A 24-day-old term neonate with low birth weight, CSF proven meningitis, and meconium-stained amniotic fluid showing prolonged severe hypoxic ischemic injury; mixed pattern involving deep grey matter and white matter. Axial T1WI at the level of basal ganglia (A) and lateral ventricles (B). Note the abnormal T1 hyperintensity of the basal ganglia and thalami (compare with Figure 1) and T1 hypointensity of cystic changes in the periventricular and subcortical white matter. Also note the false positive T1 hyperintensity of the posterior limb of internal capsule. Axial T2WI at the level of basal ganglia (C) and lateral ventricles (D). Note the abnormal T2 hypointensity of the basal ganglia and thalami (compare with Figure 1) and T2 hyperintensity at the level of posterior limb of internal capsule. Also note the T2 hyperintensity of cystic changes in the periventricular and subcortical white matter. (E, F) Axial FLAIR images at the level of basal ganglia and lateral ventricles. Note the cystic changes in the periventricular and subcortical white matter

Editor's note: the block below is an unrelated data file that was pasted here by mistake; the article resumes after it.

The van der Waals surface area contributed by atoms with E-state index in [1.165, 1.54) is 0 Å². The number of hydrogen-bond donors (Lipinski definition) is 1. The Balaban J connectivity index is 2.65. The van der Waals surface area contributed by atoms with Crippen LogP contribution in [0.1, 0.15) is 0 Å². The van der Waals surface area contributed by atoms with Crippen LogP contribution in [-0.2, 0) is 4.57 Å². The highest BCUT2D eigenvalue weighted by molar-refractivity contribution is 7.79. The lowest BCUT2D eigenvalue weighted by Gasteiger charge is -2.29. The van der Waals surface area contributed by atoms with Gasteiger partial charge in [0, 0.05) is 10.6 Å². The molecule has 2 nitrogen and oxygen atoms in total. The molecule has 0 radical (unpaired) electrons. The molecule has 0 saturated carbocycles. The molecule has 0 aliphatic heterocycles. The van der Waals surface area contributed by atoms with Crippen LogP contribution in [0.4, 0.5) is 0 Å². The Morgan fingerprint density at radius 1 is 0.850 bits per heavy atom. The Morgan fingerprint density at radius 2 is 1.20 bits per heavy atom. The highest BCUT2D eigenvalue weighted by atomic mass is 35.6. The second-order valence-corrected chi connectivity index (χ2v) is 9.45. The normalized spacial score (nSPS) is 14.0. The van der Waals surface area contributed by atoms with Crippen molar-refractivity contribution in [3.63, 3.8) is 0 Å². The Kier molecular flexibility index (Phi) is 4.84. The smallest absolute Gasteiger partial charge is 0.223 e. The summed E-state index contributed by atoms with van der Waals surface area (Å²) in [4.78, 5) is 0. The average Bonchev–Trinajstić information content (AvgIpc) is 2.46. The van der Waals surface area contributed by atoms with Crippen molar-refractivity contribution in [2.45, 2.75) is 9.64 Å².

© Copyright Policy - open-access
Related In: Results  -  Collection